University Director of Media Relations
there was shock, then grief and anger. The terrorists who
struck down the World Trade Center delivered their devastating
blow to our nation, our city, our University. No one was spared
from the aftershocks. But from this core of darkness, in the
days that followed, light emerged.
New York City
Tech, an official emergency response center, was up
and serving many of pedestrians fleeing the WTC attack.
Photos by Michele Forsten
of candles illuminating Queens College at a twilight memorial
service. Nursing students from Hunter College tending to the
bereaved and grief-stricken at a shelter near ground zero.
A caravan of students, faculty, and staff from John Jay College
crossing Tenth Avenue to donate blood. Custodial workers,
sleepless, doing triple shifts at Borough of Manhattan Community
College, dispensing food, water, rubber gloves and breathing
masks to rescue workers seeking respite from the horrific
rubble a few blocks south.
Those images were only part of an outpouring that came from
all corners of the five boroughs, every CUNY college campus.
Across the University, students, faculty and staff stepped
forward in ways big and small. In what was literally a trial
by fire, their stories of sacrifice, generosity and kindness
revealedand reaffirmedthe University as an integral
part of the city it serves in good times and bad.
Chancellor Matthew Goldstein articulated these ideals in a
letter to the University community shortly after the twin
towers vanished from the skyline. We should serve,
he wrote, as an important resource as the larger society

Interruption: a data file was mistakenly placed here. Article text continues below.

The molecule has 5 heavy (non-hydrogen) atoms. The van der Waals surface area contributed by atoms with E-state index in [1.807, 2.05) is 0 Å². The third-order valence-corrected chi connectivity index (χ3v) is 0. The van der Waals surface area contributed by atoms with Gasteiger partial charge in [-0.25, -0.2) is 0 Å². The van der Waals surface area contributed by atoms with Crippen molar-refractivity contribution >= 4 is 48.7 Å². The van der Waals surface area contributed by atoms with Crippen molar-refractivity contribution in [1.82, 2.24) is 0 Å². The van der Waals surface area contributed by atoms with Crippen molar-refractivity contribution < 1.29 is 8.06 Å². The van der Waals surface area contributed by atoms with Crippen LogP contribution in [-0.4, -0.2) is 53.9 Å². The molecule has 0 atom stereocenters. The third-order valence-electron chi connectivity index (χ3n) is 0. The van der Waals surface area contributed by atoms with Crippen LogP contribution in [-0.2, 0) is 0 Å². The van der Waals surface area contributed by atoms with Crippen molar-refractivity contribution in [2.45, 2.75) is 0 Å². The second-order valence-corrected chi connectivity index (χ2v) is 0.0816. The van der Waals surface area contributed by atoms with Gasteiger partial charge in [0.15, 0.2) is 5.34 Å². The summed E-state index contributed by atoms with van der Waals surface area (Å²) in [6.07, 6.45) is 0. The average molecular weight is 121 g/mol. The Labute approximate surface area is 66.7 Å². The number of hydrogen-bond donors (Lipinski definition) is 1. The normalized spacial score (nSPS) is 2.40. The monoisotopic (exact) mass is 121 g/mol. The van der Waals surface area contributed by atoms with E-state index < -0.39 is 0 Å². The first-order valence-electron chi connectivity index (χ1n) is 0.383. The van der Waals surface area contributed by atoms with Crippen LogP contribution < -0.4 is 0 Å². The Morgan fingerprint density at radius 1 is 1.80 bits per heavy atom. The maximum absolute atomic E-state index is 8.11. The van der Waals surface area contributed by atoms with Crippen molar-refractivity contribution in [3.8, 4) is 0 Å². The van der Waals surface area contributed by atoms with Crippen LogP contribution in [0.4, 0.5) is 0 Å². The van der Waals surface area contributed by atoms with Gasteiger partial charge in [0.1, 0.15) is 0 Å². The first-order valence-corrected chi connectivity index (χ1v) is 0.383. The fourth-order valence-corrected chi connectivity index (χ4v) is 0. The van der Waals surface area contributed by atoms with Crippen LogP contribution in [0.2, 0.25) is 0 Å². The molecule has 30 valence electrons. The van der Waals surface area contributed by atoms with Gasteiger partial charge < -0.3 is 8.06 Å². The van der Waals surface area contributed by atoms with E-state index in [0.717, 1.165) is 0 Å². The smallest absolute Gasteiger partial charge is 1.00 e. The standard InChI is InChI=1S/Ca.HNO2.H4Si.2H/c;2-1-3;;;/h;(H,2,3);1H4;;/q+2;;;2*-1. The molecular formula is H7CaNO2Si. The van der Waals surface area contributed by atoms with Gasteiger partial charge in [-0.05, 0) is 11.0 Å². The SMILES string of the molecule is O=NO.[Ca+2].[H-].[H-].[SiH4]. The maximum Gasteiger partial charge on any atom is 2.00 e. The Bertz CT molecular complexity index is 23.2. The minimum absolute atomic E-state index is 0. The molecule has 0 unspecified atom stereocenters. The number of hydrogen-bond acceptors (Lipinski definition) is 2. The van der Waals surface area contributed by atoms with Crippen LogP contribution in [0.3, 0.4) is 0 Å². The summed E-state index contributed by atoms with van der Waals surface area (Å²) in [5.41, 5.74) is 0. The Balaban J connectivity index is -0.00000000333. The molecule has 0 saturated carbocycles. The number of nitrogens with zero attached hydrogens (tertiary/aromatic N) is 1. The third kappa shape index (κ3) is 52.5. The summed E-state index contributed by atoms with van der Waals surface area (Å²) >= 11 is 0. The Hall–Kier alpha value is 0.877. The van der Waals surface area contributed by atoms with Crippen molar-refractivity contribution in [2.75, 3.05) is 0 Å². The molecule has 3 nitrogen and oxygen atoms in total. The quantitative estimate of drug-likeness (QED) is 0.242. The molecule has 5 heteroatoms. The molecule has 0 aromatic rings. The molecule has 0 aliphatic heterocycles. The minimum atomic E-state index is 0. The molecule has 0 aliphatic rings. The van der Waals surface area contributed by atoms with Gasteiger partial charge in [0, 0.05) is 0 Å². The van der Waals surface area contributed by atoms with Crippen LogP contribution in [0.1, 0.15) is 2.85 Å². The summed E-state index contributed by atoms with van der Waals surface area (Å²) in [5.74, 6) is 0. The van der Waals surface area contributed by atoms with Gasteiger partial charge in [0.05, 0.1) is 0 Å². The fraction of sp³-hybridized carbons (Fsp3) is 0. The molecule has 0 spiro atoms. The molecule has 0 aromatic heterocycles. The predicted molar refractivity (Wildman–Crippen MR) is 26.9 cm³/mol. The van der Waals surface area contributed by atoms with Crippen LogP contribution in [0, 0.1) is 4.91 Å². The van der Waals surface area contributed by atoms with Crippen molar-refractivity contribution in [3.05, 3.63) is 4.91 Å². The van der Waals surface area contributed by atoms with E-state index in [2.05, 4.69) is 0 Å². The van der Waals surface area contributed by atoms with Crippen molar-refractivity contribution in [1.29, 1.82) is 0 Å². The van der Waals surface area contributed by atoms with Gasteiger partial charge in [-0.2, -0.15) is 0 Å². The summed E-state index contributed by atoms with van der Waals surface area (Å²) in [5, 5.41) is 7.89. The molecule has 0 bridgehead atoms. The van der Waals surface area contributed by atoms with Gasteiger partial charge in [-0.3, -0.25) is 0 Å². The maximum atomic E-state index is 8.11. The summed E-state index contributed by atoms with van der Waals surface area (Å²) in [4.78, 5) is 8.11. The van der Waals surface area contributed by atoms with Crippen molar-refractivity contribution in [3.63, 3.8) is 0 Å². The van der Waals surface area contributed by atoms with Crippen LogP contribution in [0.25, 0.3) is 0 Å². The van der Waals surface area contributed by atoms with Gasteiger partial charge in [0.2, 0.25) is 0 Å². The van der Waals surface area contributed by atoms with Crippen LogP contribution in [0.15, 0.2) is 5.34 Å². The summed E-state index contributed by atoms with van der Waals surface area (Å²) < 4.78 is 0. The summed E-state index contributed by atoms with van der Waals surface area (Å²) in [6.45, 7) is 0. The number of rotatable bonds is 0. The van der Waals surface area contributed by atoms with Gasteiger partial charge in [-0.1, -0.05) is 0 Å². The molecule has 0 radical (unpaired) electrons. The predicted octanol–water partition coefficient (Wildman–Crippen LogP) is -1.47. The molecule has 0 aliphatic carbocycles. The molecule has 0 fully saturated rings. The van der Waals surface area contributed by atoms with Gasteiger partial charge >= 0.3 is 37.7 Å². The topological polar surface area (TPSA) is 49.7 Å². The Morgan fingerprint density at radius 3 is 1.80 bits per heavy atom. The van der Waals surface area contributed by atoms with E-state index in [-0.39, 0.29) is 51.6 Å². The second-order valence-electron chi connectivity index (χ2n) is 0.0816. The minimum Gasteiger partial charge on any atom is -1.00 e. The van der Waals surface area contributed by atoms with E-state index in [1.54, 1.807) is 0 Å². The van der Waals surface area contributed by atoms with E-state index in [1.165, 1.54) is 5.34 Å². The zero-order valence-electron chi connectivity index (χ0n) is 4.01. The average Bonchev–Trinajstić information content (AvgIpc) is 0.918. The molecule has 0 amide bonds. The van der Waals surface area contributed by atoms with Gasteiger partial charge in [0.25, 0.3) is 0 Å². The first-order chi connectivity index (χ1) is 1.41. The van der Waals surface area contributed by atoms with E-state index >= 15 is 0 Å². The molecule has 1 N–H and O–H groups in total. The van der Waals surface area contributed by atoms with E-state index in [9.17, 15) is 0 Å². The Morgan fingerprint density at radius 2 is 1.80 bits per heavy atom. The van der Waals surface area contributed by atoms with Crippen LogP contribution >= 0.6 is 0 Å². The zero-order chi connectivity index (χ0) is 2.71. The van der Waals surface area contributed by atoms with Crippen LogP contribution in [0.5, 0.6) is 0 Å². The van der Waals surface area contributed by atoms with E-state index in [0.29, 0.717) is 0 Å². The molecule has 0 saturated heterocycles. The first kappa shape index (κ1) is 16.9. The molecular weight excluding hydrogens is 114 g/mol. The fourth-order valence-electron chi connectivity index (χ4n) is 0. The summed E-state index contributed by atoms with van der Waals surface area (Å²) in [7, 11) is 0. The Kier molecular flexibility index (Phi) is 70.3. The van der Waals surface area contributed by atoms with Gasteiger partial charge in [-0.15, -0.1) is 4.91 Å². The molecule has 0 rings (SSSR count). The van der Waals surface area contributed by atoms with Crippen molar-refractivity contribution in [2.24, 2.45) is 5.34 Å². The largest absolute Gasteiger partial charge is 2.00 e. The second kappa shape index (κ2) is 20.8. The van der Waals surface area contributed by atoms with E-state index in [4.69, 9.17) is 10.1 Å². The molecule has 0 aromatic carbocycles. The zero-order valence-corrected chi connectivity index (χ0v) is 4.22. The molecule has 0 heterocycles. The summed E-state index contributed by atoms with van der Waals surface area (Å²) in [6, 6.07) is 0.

copes with terrorism.
front lines were the staff of Borough of Manhattan Community
College, its main campus located a few blocks north of the
Trade Center. Students and faculty were evacuated, but many
staffers chose to remain behind with BMCC President Antonio
Perez to assist the rescue effort.
Those who remained reported that dense plumes from the explosions
and building collapses traveled north to the perimeter of
the campus. Ash and dust inches deep settled midway up the
entrance ramp, but no further. This must have been what
it was like in Pompeii, said Scott Anderson, the Colleges
acting vice president for administration, who supervised an
operation that assisted hundreds of police officers, fire
fighters, and paramedics.
A second BMCC team staffed Fiterman Hall, home to classrooms
and the CUNY Research Foundation. The off-campus 17-story
former office building is just steps from the Trade Center
complex. At 10:05 a.m. the south World Trade Center Tower
and debris rocked the surrounding area, including Fiterman.
Suddenly a volcano was coming, said Ronald Spalter,
the Universitys deputy chief operating officer, who
went to assist the BMCC team at Fiterman. It was like
a lava cloud. We couldnt see. We couldnt breathe.
We were lucky to escape into the cellar. Eventually
the team safely exited the building.
minutes, tens of thousands of dazed and dust-coated people
were slowly moving to safety across the Brooklyn Bridge. Within
seconds students, faculty and staff from New York City Technical
College responded. City Techs student nurse practitioners
quickly ministered as many of the injured as they could. Others
carried out large jugs and dispensed cups of water. Victims
gulped down fresh air from oxygen tanks from the colleges
The victims crossed in two waves, said Provost Jo Ann La Perla.
The first group was in shock. Later, the victims who
were crossing the bridge had more serious injuries, many bleeding
from contact with broken glass. Throughout the neighborhood,
dust and paper rained down. People had breathing problems,
she said. We are extremely proud of how quickly the
College community came to the aid of those in need.
In the days that followed, each college found special ways
to ease the grieving process and remember victims of the attack.
the week after the hijackings, students and faculty fired
up the kitchens at City Techs Hospitality Program to
prepare largescale food shipments for workers at ground zero;